A Kansas State University wildlife expert has been named one of the top 150 scientists in Kansas.
Samantha "Sam" Wisely is an associate professor of biology. Her selection is through the Ad Astra Kansas Initiative's "Science in Kansas: 150 Years and Counting." The project, which spotlights state researchers past and present, is part of the yearlong celebration of the Kansas sesquicentennial. Moreover, it's an effort to inspire young Kansans to pursue a path in science.
Wisely's research explores how environmental changes affect wildlife and animal habitats. Specifically she investigates how human-induced degradation to the landscape leads to genetic alteration in a species, as well as how this impacts the emergence and prevalence of wildlife diseases. She's also looking at how climate change shapes a species' evolution through habitat alteration.
Wisely helped lead a four-year study into how Kansas' wildlife, particularly the greater prairie chicken, is affected by wind turbines. She's also part of a recovery team that works with the black-footed ferret, an endangered species that has an important role in the prairie ecosystem.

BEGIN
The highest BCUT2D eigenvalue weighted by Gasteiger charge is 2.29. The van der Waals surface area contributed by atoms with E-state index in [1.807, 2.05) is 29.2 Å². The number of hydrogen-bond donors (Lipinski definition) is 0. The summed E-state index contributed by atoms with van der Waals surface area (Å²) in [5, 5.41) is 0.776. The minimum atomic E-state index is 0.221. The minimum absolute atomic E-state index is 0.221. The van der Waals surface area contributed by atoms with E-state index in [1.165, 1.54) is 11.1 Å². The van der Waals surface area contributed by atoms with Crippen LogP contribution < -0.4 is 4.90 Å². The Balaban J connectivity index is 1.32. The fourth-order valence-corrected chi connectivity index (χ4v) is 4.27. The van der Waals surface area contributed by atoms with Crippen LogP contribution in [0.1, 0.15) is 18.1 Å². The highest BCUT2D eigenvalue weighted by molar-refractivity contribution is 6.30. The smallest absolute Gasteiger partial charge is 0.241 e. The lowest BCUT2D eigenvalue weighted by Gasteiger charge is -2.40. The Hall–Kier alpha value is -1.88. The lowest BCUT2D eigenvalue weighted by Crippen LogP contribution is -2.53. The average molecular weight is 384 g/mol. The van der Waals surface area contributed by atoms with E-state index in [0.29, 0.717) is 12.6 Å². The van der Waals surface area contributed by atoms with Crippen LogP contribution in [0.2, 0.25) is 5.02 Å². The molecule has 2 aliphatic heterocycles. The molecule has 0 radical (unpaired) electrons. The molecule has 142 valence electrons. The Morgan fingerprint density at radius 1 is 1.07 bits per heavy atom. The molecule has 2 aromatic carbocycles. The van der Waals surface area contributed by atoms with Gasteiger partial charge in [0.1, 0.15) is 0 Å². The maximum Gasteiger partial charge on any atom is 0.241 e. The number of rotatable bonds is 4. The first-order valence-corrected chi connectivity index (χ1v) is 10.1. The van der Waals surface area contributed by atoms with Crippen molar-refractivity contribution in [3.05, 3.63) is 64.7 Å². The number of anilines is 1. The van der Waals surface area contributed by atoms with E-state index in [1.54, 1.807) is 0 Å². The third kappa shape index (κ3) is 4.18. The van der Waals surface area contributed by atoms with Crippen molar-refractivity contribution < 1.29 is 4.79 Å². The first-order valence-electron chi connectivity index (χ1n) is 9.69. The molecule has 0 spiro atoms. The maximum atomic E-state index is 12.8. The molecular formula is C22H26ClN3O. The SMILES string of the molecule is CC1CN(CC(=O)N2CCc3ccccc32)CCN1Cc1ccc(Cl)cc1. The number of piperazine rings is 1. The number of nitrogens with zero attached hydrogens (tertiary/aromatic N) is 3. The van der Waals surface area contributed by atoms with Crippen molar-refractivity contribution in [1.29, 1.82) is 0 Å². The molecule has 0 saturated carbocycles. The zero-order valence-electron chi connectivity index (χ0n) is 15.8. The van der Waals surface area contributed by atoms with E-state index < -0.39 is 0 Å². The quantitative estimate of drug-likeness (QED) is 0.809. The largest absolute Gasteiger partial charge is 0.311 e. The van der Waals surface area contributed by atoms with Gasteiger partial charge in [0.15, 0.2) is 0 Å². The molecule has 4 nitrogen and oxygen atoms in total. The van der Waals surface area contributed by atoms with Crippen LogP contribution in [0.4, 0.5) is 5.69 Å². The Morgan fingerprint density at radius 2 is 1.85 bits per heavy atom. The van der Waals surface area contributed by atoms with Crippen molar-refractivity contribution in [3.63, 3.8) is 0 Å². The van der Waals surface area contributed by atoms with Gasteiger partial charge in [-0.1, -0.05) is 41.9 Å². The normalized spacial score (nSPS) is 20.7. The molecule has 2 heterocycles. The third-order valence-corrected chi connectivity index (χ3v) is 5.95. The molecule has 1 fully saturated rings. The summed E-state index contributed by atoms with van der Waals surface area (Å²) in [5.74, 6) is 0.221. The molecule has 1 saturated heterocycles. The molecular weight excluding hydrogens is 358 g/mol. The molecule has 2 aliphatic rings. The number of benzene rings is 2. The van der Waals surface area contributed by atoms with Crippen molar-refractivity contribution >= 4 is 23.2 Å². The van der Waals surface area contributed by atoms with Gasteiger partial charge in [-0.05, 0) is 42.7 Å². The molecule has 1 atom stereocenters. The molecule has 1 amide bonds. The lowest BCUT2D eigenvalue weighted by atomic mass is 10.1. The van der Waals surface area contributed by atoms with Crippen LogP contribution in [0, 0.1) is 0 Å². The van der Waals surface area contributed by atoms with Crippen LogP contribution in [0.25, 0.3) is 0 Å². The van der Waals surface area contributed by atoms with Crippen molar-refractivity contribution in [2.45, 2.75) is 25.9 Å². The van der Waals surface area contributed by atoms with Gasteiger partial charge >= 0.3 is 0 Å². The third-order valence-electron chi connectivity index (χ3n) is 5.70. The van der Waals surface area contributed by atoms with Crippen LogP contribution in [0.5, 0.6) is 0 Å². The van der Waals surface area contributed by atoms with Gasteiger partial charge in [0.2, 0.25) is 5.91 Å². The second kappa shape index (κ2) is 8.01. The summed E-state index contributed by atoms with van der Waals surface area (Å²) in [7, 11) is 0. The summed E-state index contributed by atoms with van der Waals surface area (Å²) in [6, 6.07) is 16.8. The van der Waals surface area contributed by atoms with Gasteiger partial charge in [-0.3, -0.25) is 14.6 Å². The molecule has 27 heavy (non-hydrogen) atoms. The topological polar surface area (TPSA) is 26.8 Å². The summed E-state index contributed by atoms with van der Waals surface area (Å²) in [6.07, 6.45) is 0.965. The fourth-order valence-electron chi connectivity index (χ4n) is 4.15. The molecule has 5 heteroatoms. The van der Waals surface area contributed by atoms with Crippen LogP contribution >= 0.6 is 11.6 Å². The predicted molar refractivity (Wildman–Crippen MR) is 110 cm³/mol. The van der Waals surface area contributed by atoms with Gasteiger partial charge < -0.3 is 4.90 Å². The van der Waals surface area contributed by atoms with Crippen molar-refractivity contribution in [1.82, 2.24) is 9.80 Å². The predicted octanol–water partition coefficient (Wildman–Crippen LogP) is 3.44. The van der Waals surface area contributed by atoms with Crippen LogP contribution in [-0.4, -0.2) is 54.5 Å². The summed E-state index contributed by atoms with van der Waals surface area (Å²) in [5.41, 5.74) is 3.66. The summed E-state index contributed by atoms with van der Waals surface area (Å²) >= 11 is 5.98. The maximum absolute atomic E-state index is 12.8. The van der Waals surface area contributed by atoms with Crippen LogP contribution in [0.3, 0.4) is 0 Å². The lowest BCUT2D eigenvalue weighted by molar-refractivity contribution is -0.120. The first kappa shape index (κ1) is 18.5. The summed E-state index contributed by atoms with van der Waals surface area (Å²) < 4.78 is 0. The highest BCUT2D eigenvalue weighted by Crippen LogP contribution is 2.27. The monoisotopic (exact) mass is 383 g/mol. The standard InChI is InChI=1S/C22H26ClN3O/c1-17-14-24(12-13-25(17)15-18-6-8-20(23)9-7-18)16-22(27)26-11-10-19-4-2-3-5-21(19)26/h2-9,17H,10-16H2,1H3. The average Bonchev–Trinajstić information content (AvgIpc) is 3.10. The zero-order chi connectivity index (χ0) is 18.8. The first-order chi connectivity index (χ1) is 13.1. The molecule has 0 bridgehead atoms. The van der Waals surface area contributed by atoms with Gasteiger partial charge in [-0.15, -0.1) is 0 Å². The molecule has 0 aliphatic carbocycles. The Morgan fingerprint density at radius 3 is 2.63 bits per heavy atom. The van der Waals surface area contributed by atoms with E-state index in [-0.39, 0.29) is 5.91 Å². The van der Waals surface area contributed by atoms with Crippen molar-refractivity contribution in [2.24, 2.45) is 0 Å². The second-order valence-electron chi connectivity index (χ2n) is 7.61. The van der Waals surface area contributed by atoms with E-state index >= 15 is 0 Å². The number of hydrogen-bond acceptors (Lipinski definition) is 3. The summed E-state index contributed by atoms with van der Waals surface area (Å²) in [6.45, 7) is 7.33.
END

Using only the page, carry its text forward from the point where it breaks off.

"For a wildlife ecologist, Kansas is a great place to be," she said. "We have the largest remaining tract of one of the world's most endangered ecosystems, the tallgrass prairie, and we have a diversity of other grasslands that support many wildlife species."
Earlier this year Wisely received a $750,000 grant from the National Science Foundation to promote undergraduate research in ecological genomics.
Wisely earned her bachelor's degree from the University of California at San Diego, her master's from Humboldt State University and her doctorate from the University of Wyoming. She joined K-State in 2003.
The Ad Astra Kansas Initiative is an organization based in Hutchinson that promotes the accomplishments of Kansas in science, space and the cosmos. More information about the initiative, as well as trading cards of the scientists, can be found at http://www.adastra-ks.org/.